Roger Federer’s Last Rodeo
The greatest essay about Roger Federer—and tennis in general—has already been written: “Federer Both Flesh and Not” by David Foster Wallace, or as it has become better known known, “Roger Federer as Religious Experience.” Wallace details what makes watching Federer play such a fascinating experience, and how he does things with a tennis ball that no one else, not even rivals Rafael Nadal or Novak Djokovic, is capable of. Wallace coined the term “Federer Moments” to refer to the groundstrokes, the footwork, the serves, everything Federer did on a court that would come together into something jaw-droppingly beautiful and impossible. Now, after a decade plus of experts predicting it, these Moments are coming to an end. Federer is retiring.
After 24 years on tour, more than 1,500 matches, and multiple knee surgeries, Federer’s decision to leave professional tennis is no real surprise. At 41, he is well past his prime and having already won everything of note there is to win in the game—and multiple times at that—Federer has little reason to try to stick it out any longer. One could write a lengthy piece only focusing on everything he accomplished on the court—including 103 total titles and 20 grand slams—but that would miss so much of what made Federer such an important figure in tennis history. It was never just about how much Federer accomplished, it was how he accomplished it—with style and grace, both on and off the court, and with a brand of tennis that elevated the entire sport.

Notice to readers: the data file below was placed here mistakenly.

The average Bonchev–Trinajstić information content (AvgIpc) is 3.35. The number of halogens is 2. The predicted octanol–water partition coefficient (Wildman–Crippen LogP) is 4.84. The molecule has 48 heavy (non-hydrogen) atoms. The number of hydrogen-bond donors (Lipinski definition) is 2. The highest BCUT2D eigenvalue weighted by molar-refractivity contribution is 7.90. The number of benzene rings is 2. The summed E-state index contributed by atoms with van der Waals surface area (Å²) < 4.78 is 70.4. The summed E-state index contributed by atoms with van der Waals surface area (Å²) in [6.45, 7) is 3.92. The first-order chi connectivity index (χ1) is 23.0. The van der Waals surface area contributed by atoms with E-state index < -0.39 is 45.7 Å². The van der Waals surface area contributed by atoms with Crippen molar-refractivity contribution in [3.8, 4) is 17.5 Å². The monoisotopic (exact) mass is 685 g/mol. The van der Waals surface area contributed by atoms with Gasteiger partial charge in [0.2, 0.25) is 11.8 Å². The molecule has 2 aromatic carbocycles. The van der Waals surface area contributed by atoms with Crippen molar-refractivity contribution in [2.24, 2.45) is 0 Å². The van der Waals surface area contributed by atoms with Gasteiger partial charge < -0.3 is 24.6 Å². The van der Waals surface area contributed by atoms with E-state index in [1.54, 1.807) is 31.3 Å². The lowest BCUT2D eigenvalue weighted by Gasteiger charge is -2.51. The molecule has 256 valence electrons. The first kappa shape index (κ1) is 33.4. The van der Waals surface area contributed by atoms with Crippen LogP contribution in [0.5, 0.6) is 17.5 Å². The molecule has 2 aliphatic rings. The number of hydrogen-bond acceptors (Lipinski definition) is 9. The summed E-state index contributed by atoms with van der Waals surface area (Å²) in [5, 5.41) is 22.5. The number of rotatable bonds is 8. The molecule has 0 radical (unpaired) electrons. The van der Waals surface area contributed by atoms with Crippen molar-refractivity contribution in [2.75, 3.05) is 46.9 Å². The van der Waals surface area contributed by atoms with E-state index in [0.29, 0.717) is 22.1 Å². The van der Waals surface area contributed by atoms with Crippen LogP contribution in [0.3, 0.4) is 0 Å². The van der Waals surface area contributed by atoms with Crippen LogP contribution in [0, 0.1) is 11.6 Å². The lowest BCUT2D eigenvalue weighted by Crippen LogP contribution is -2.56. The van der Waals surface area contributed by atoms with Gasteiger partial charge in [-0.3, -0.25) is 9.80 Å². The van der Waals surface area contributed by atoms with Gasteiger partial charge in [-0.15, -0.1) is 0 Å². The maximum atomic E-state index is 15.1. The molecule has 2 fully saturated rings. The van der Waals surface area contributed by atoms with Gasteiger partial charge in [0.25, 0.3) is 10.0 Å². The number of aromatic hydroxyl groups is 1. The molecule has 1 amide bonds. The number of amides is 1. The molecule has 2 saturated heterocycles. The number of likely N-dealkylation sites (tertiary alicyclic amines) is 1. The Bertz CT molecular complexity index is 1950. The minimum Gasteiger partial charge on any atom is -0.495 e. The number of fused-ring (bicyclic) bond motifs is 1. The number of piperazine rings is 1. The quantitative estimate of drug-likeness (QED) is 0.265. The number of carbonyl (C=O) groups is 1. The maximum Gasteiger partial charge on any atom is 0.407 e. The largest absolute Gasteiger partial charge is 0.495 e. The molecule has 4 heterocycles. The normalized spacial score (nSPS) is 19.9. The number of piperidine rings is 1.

Federer’s baseline, all-court style influenced every player who came after him. He is, in many ways, responsible for the current state of tennis: While for years experts promised the future of the game was giants with big serves, the rising generation of top players are Federer in miniature. So it’s fitting that Federer announced his retirement only a few days after 19-year-old Spanish wunderkind Carlos Alcaraz won the U.S. Open and reached number one in the rankings. The tennis world has been waiting for a true superstar successor to Federer—and to an extent, Nadal and Djokovic—and Alcaraz is the first young player to truly break away from the pack. Others have won grand slams, and Daniil Medvedev even got the No. 1 ranking. But Alcaraz brings the same sense of wonder and fun to the game that Federer once did. His groundstrokes are silky smooth, his athleticism is otherworldly, his game as a whole is comprised of the sort of stuff that makes you think perhaps in a few years some writer might try his hand at writing about Alcaraz Moments.
For a stretch of about five years in the mid-2000s, Federer played a level of tennis unheard of before and unlikely to come around again. He didn’t beat opponents. He baffled them. Federer mixed old school elegance with modern athleticism, and other players during Federer’s prime were content to sit back and watch. As Jonas Bjorkman put it when Federer beat him 6-2, 6-0, 6-2 in the semifinals of the 2006 Wimbledon Championships: “I had the best seat in the house.”